On Sunday morning we walked through the quiet streets, across the town to Hortus Botanicus Lovaniensis, the oldest botanical garden in Belgium. Created 1783 by the University for its students of medicine, the garden is home to around 800 different plant species. I would live in the Palm House if they’d let me.
Unfortunately the Anatomical Amphitheatre over the road was closed, and we needed to head off before it opened that afternoon, but we still had time to stop off for an ice-cream treat at ‘T Galetje and watch a club-foot pigeon jogging about.
Leuven was a real surprise. A compact and beautiful historical city, famous for its university and less than half an hour drive from Brussels, it was the perfect place for a peaceful weekend. We didn’t do nearly half enough though, so we’ll just have to go back!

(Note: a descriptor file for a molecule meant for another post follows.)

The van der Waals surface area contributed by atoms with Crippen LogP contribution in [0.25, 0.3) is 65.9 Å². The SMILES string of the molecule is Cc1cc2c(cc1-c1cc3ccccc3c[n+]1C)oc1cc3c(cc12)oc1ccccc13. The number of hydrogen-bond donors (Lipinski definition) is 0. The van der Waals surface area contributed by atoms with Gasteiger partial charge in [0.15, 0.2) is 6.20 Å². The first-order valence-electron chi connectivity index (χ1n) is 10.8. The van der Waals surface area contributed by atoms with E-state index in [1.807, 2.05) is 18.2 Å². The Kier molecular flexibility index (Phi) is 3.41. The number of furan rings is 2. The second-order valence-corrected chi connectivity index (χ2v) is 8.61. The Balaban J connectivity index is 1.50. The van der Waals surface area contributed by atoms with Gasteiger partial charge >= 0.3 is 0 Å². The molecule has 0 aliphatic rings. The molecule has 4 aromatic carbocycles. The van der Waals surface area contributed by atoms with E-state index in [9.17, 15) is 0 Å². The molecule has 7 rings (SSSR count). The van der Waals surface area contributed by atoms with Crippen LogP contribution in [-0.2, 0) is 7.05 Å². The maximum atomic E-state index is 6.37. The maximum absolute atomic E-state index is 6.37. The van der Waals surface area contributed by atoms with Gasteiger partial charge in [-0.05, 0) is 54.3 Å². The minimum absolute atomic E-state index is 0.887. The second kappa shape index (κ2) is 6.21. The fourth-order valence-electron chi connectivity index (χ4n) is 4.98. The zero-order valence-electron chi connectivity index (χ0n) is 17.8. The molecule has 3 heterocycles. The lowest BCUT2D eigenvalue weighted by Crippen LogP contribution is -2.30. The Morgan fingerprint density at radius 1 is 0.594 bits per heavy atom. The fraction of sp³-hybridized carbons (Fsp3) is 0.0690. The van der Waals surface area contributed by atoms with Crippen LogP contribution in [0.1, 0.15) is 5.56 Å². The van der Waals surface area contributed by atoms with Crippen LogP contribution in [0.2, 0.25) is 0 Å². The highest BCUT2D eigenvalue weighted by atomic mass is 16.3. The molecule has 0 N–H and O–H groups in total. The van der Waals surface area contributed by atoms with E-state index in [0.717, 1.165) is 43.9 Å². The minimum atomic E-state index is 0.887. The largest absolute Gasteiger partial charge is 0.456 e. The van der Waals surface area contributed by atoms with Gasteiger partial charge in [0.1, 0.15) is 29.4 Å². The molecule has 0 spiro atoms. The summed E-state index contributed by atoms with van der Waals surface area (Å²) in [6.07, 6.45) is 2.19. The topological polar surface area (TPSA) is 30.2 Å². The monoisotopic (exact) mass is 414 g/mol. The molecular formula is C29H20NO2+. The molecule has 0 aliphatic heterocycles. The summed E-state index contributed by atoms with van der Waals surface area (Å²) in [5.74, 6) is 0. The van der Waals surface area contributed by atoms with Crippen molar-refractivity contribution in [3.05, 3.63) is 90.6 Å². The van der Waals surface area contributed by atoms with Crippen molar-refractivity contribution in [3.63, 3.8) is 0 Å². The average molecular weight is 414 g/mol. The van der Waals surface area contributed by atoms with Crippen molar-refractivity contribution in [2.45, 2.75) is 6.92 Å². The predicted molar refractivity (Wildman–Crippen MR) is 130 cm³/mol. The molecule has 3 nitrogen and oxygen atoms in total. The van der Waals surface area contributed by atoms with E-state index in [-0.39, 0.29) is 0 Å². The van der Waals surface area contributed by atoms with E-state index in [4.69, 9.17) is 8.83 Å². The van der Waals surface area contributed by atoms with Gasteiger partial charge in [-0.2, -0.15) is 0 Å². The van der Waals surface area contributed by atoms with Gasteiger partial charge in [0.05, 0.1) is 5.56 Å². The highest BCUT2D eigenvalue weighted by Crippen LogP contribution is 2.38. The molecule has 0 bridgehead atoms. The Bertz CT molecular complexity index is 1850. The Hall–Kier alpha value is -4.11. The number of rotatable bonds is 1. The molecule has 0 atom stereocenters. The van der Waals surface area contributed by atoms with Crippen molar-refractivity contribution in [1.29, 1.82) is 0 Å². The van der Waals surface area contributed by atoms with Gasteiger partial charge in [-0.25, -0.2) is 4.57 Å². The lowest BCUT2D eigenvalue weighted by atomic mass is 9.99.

Next time we’ll get to the anatomical amphitheatre, visit the stunning University Library and climb the tower for the city views, we’ll take the Stella Artois tour, have lunch at Foodcourt De Smidse, and visit taxidermy shop Animaux Speciaux, and I think we’ll go back to Domus for more mushroom toast.
Pentahotel Rooms from €60. Really central and very quiet at night. Breakfast was too busy though.
Zarza Dinner for two at Zarza was around €150. There are lots of other great food options that are more affordable though, it’s Belgium, they know food!
ILUVLeuven ticket €16 gets you access to the University Tower and Library, M Museum, The Treasury of the Church of Saint Peter and Leuven Town Hall (every day at 3pm). You can buy tickets from the Tourist Office or online at visitleuven.be
We were guests of Visit Leuven. With the greatest thanks to Visit Flanders for making this trip possible, and Visit Leuven for hosting us in their beautiful city. As always, my opinions are my own (and my ability to seek out disabled pigeons, unfaltering).